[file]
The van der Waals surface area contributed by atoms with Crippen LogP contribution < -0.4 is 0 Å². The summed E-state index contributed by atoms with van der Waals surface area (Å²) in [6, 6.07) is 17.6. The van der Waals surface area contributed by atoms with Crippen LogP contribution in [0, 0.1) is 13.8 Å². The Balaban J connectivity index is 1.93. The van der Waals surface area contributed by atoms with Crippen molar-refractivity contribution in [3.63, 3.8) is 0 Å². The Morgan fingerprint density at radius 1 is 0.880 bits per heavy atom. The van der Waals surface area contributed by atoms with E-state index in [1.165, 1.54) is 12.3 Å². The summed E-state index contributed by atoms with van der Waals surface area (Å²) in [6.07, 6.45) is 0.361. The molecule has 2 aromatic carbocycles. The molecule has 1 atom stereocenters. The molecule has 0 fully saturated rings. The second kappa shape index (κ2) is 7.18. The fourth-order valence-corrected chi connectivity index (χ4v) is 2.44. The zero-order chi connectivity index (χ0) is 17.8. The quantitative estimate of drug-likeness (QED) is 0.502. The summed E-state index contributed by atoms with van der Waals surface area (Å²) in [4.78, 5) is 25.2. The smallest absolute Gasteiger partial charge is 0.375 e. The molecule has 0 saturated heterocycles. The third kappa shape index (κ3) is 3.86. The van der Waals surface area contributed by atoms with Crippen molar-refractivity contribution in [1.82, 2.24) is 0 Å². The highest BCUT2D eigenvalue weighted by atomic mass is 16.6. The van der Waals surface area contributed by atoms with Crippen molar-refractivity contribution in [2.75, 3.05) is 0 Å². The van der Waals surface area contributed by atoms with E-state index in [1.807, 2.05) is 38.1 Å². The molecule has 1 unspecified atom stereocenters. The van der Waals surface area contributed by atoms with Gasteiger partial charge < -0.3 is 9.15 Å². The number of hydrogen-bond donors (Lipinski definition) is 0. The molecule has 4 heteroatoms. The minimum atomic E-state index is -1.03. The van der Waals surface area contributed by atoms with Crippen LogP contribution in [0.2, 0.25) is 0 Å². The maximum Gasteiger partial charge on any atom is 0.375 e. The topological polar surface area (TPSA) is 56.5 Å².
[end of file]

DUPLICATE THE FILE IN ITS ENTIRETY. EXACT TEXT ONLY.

The van der Waals surface area contributed by atoms with Crippen LogP contribution < -0.4 is 0 Å². The summed E-state index contributed by atoms with van der Waals surface area (Å²) in [6, 6.07) is 17.6. The van der Waals surface area contributed by atoms with Crippen LogP contribution in [0, 0.1) is 13.8 Å². The Balaban J connectivity index is 1.93. The van der Waals surface area contributed by atoms with Crippen molar-refractivity contribution in [3.63, 3.8) is 0 Å². The Morgan fingerprint density at radius 1 is 0.880 bits per heavy atom. The van der Waals surface area contributed by atoms with E-state index in [1.165, 1.54) is 12.3 Å². The summed E-state index contributed by atoms with van der Waals surface area (Å²) in [6.07, 6.45) is 0.361. The molecule has 2 aromatic carbocycles. The molecule has 1 atom stereocenters. The molecule has 0 fully saturated rings. The second kappa shape index (κ2) is 7.18. The fourth-order valence-corrected chi connectivity index (χ4v) is 2.44. The zero-order chi connectivity index (χ0) is 17.8. The quantitative estimate of drug-likeness (QED) is 0.502. The summed E-state index contributed by atoms with van der Waals surface area (Å²) in [4.78, 5) is 25.2. The smallest absolute Gasteiger partial charge is 0.375 e. The molecule has 0 saturated heterocycles. The third kappa shape index (κ3) is 3.86. The van der Waals surface area contributed by atoms with Crippen molar-refractivity contribution in [1.82, 2.24) is 0 Å². The highest BCUT2D eigenvalue weighted by atomic mass is 16.6. The van der Waals surface area contributed by atoms with Crippen molar-refractivity contribution in [2.75, 3.05) is 0 Å². The van der Waals surface area contributed by atoms with E-state index in [1.807, 2.05) is 38.1 Å². The molecule has 1 unspecified atom stereocenters. The van der Waals surface area contributed by atoms with Gasteiger partial charge < -0.3 is 9.15 Å². The number of hydrogen-bond donors (Lipinski definition) is 0. The molecule has 4 heteroatoms. The minimum atomic E-state index is -1.03. The van der Waals surface area contributed by atoms with Crippen LogP contribution in [0.2, 0.25) is 0 Å². The maximum Gasteiger partial charge on any atom is 0.375 e. The topological polar surface area (TPSA) is 56.5 Å².